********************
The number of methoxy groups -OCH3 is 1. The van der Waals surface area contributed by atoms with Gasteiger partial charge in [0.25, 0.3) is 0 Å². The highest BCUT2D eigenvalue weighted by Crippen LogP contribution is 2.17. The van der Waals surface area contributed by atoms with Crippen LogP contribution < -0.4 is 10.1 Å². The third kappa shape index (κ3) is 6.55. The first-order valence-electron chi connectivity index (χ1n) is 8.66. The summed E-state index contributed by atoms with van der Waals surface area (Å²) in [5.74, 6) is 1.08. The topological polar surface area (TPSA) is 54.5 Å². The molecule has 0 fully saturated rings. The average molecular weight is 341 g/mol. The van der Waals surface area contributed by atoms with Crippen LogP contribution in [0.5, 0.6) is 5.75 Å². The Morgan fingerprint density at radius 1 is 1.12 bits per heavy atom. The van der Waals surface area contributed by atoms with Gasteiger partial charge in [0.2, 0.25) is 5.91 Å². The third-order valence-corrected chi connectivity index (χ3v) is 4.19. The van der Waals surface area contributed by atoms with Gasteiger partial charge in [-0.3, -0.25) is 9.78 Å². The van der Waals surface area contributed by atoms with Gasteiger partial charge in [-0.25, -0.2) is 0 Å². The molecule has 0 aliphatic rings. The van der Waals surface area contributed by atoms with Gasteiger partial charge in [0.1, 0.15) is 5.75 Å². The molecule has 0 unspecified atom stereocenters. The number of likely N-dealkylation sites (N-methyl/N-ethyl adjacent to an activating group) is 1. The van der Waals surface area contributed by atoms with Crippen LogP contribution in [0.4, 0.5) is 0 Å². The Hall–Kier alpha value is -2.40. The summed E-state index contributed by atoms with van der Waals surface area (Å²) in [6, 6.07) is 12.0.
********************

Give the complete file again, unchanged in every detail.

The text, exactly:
The number of methoxy groups -OCH3 is 1. The van der Waals surface area contributed by atoms with Gasteiger partial charge in [0.25, 0.3) is 0 Å². The highest BCUT2D eigenvalue weighted by Crippen LogP contribution is 2.17. The van der Waals surface area contributed by atoms with Crippen LogP contribution < -0.4 is 10.1 Å². The third kappa shape index (κ3) is 6.55. The first-order valence-electron chi connectivity index (χ1n) is 8.66. The summed E-state index contributed by atoms with van der Waals surface area (Å²) in [5.74, 6) is 1.08. The topological polar surface area (TPSA) is 54.5 Å². The molecule has 0 fully saturated rings. The average molecular weight is 341 g/mol. The van der Waals surface area contributed by atoms with Crippen LogP contribution in [0.5, 0.6) is 5.75 Å². The Morgan fingerprint density at radius 1 is 1.12 bits per heavy atom. The van der Waals surface area contributed by atoms with Gasteiger partial charge in [0.2, 0.25) is 5.91 Å². The third-order valence-corrected chi connectivity index (χ3v) is 4.19. The van der Waals surface area contributed by atoms with Gasteiger partial charge in [-0.3, -0.25) is 9.78 Å². The van der Waals surface area contributed by atoms with Gasteiger partial charge in [-0.25, -0.2) is 0 Å². The molecule has 0 aliphatic rings. The van der Waals surface area contributed by atoms with Gasteiger partial charge in [0.1, 0.15) is 5.75 Å². The molecule has 0 unspecified atom stereocenters. The number of likely N-dealkylation sites (N-methyl/N-ethyl adjacent to an activating group) is 1. The van der Waals surface area contributed by atoms with Crippen LogP contribution in [0.4, 0.5) is 0 Å². The Hall–Kier alpha value is -2.40. The summed E-state index contributed by atoms with van der Waals surface area (Å²) in [6, 6.07) is 12.0.